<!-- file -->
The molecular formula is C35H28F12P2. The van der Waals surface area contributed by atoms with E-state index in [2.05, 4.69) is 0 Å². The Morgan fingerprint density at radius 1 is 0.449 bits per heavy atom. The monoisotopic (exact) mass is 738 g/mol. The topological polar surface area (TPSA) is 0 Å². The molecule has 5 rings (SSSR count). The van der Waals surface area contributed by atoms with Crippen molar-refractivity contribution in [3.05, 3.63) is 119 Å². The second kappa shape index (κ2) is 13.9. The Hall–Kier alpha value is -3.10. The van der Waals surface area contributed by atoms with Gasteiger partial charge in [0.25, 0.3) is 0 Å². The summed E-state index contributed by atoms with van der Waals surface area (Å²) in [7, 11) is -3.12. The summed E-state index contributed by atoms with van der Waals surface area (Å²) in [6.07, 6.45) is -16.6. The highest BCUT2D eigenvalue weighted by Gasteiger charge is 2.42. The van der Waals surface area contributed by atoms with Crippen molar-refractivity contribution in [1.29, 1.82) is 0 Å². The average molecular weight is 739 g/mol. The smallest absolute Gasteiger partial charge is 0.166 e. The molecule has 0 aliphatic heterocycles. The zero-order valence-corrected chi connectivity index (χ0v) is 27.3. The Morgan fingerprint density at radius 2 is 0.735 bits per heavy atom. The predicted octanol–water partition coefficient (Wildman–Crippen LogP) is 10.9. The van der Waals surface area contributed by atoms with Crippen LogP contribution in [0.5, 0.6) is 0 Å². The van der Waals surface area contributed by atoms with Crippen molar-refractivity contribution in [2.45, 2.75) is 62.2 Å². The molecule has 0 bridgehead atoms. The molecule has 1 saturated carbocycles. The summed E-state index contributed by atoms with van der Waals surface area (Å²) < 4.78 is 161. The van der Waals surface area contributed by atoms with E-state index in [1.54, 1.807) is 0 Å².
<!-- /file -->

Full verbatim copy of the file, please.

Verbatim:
The molecular formula is C35H28F12P2. The van der Waals surface area contributed by atoms with E-state index in [2.05, 4.69) is 0 Å². The Morgan fingerprint density at radius 1 is 0.449 bits per heavy atom. The monoisotopic (exact) mass is 738 g/mol. The topological polar surface area (TPSA) is 0 Å². The molecule has 5 rings (SSSR count). The van der Waals surface area contributed by atoms with Crippen molar-refractivity contribution in [3.05, 3.63) is 119 Å². The second kappa shape index (κ2) is 13.9. The Hall–Kier alpha value is -3.10. The van der Waals surface area contributed by atoms with Gasteiger partial charge in [0.25, 0.3) is 0 Å². The summed E-state index contributed by atoms with van der Waals surface area (Å²) in [7, 11) is -3.12. The summed E-state index contributed by atoms with van der Waals surface area (Å²) in [6.07, 6.45) is -16.6. The highest BCUT2D eigenvalue weighted by Gasteiger charge is 2.42. The van der Waals surface area contributed by atoms with Crippen molar-refractivity contribution in [1.29, 1.82) is 0 Å². The average molecular weight is 739 g/mol. The smallest absolute Gasteiger partial charge is 0.166 e. The molecule has 0 aliphatic heterocycles. The zero-order valence-corrected chi connectivity index (χ0v) is 27.3. The Morgan fingerprint density at radius 2 is 0.735 bits per heavy atom. The predicted octanol–water partition coefficient (Wildman–Crippen LogP) is 10.9. The van der Waals surface area contributed by atoms with Crippen LogP contribution in [0.5, 0.6) is 0 Å². The van der Waals surface area contributed by atoms with Crippen molar-refractivity contribution in [2.45, 2.75) is 62.2 Å². The molecule has 0 bridgehead atoms. The molecule has 1 saturated carbocycles. The summed E-state index contributed by atoms with van der Waals surface area (Å²) < 4.78 is 161. The van der Waals surface area contributed by atoms with E-state index in [1.54, 1.807) is 0 Å².